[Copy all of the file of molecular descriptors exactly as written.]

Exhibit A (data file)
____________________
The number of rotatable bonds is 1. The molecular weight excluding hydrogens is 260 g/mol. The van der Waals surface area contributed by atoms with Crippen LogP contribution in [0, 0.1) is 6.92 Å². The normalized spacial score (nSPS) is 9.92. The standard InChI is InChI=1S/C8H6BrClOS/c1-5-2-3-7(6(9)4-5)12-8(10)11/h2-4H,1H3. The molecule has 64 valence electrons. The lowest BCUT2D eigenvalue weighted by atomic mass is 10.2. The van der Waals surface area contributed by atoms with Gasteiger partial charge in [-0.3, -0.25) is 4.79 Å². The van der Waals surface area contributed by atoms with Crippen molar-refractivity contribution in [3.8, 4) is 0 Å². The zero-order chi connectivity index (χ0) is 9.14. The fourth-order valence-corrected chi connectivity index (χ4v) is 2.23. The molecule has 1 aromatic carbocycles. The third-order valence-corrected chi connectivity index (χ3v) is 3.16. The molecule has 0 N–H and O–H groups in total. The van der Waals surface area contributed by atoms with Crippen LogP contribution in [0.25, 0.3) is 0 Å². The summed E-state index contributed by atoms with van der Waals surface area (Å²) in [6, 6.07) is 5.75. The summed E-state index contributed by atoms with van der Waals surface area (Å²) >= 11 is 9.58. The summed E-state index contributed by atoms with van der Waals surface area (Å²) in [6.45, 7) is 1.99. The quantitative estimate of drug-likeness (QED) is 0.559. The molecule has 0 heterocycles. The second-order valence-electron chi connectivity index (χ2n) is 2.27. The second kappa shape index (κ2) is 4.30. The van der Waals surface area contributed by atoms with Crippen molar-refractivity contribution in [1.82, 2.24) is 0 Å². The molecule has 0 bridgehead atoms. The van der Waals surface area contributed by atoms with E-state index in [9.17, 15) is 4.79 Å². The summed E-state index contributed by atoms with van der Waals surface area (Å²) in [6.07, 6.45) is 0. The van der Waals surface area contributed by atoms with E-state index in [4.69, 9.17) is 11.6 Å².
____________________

The number of rotatable bonds is 1. The molecular weight excluding hydrogens is 260 g/mol. The van der Waals surface area contributed by atoms with Crippen LogP contribution in [0, 0.1) is 6.92 Å². The normalized spacial score (nSPS) is 9.92. The standard InChI is InChI=1S/C8H6BrClOS/c1-5-2-3-7(6(9)4-5)12-8(10)11/h2-4H,1H3. The molecule has 64 valence electrons. The lowest BCUT2D eigenvalue weighted by atomic mass is 10.2. The van der Waals surface area contributed by atoms with Gasteiger partial charge in [-0.3, -0.25) is 4.79 Å². The van der Waals surface area contributed by atoms with Crippen molar-refractivity contribution in [3.8, 4) is 0 Å². The zero-order chi connectivity index (χ0) is 9.14. The fourth-order valence-corrected chi connectivity index (χ4v) is 2.23. The molecule has 1 aromatic carbocycles. The third-order valence-corrected chi connectivity index (χ3v) is 3.16. The molecule has 0 N–H and O–H groups in total. The van der Waals surface area contributed by atoms with Crippen LogP contribution in [0.25, 0.3) is 0 Å². The summed E-state index contributed by atoms with van der Waals surface area (Å²) in [6, 6.07) is 5.75. The summed E-state index contributed by atoms with van der Waals surface area (Å²) >= 11 is 9.58. The summed E-state index contributed by atoms with van der Waals surface area (Å²) in [6.45, 7) is 1.99. The quantitative estimate of drug-likeness (QED) is 0.559. The molecule has 0 heterocycles. The second-order valence-electron chi connectivity index (χ2n) is 2.27. The second kappa shape index (κ2) is 4.30. The van der Waals surface area contributed by atoms with Crippen molar-refractivity contribution in [1.82, 2.24) is 0 Å². The molecule has 0 bridgehead atoms. The van der Waals surface area contributed by atoms with E-state index in [9.17, 15) is 4.79 Å². The summed E-state index contributed by atoms with van der Waals surface area (Å²) in [6.07, 6.45) is 0. The van der Waals surface area contributed by atoms with E-state index in [4.69, 9.17) is 11.6 Å².